Why Boris is on a passage to India

Why Boris is on a passage to India

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Much attention was lavished on the “quad” meeting last week of the US, Australia, Japan and, perhaps most notably, India.  But the increasing integration of New Delhi into Western partnerships, one of the most significant geopolitical developments of recent times, is by no means limited to Asia-Pacific and the Americas.

There has also been a significant recent shift toward India by key European nations, including the UK, as tensions have grown with China, particularly since the COVID-19 outbreak. Both Brussels (on behalf of the EU) and London have held summits with New Delhi this year in which there has been a new warmth in ties.    

There are several longstanding drivers of this.  The EU (taken as a whole) and India are the world’s two largest democracies, and continental Europe is India’s largest single trade and investment partner, so a trade deal would be a key prize for both parties.  

However, July’s latest bilateral summit showed that there are wider reasons behind converging interests.  Theyinclude a growing need to develop shared forums for defense, including maritime security in the Indian Ocean,where 40 percent of bilateral trade passes.  

Fruitful as the EU-India dialogue could now prove, however, it is perhaps the UK of all European countries that is looking to enhance ties at the fastest clip.  London and New Delhi have a unique relationship that dates back to at least the British Empire, and both UK Prime Minister Boris Johnson and Indian Prime Minister Narendra Modi attach high importance to it — not least because of the  million and a half Indian diaspora population in England, Scotland, Wales and Northern Ireland.  

In 2018, Modi became the first Indian leader to visit Britain for over a decade,  a trip reciprocated by an equallyrare prime ministerial visit to India by Theresa May, Johnson’s predecessor. 

For the foreseeable future, irritants in UK-Indian relations look likely to continue to be overridden by the growing appetite for greater economic collaboration, as London offsets cooling relations with Beijing...

Andrew Hammond

Britain has at least two reasons to want the relationship with India to be as warm as possible. The first is the cooling of ties between China and the UK, which has been more significant than with many other European countries — in part because of the UK’s historical ties with Hong Kong. The second reason is Brexit, with Johnson wanting UK companies to gain stronger access to the Indian market of about 1.3 billion consumers through a new UK-India trade deal. The strength of the economic relationship is underlined by the fact that the UK is one of the biggest G20 employers and investors in India, which is also one of largest sources of foreign investment in the UK.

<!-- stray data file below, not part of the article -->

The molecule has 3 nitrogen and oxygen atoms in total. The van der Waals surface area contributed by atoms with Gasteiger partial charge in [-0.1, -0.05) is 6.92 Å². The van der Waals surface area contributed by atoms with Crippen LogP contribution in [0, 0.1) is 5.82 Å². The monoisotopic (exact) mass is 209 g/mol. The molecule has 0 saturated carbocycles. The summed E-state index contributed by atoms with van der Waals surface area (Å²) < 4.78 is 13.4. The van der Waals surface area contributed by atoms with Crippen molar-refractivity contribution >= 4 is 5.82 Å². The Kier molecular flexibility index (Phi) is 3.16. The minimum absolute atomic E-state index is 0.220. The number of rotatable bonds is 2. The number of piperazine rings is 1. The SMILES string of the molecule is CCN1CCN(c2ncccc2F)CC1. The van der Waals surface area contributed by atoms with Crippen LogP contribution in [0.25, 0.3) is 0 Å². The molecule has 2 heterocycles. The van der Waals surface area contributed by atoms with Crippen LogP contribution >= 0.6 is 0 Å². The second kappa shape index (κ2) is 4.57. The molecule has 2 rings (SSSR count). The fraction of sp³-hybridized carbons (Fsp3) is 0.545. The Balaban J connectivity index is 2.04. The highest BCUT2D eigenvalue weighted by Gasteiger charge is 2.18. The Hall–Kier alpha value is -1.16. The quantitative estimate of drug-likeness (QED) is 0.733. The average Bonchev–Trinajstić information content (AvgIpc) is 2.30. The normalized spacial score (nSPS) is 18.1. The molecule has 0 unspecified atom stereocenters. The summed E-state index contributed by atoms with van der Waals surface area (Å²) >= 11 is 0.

There are several elements to the economic relationship that Johnson wants to emphasize in a post-Brexit trade deal. The first is stronger cooperation in defense manufacturing as part of a wider security and defence dialogue. The second is encouraging further international investment, via the City of London, to finance Indian infrastructure.  This will build on announcements made during Modi’s UK trip over the sale on the London Stock Exchange of rupee-denominated offshore “masala bonds” to finance investment in infrastructure, including housing and railways. 

The third is technology, given the significant investment in Indian telecoms and technology investments by UK-headquartered companies. This is also a priority for Modi, and during his UK visit he helped set up the India-UK Tech Partnership comprising young CEOs from the two countries. 

Despite differences between India and the UK on the details of a new post-Brexit trade deal, what is striking is how much economics has come to dominate the relationship.  In so doing, some traditional irritants have been sidelined, including human rights. For instance, there was a debate in the House of Commons in 2018 in which MPs asked the government to raise with Modi (who leads the Hindu nationalist Bharatiya Janata Party) the treatment of Sikh and Christian minority groups.  In 2013, there was even a Commons motion calling on the Home Office, which is responsible for immigration policy, to reintroduce the UK travel ban on Modi because of“his role in the communal violence in 2002” in Gujarat when he was the state’s chief minister. The ban had been rescinded in 2012 before Modi became prime minister two years later.  

As Johnson continues to prioritize ties with India, these controversies have been largely swept under the carpet.  For the foreseeable future, irritants in UK-Indian relations look likely to continue to be overridden by the growing appetite for greater economic collaboration, as London offsets cooling relations with Beijing with warmer ties with New Delhi. 

  • Andrew Hammond is an Associate at LSE IDEAS at the London School of Economics
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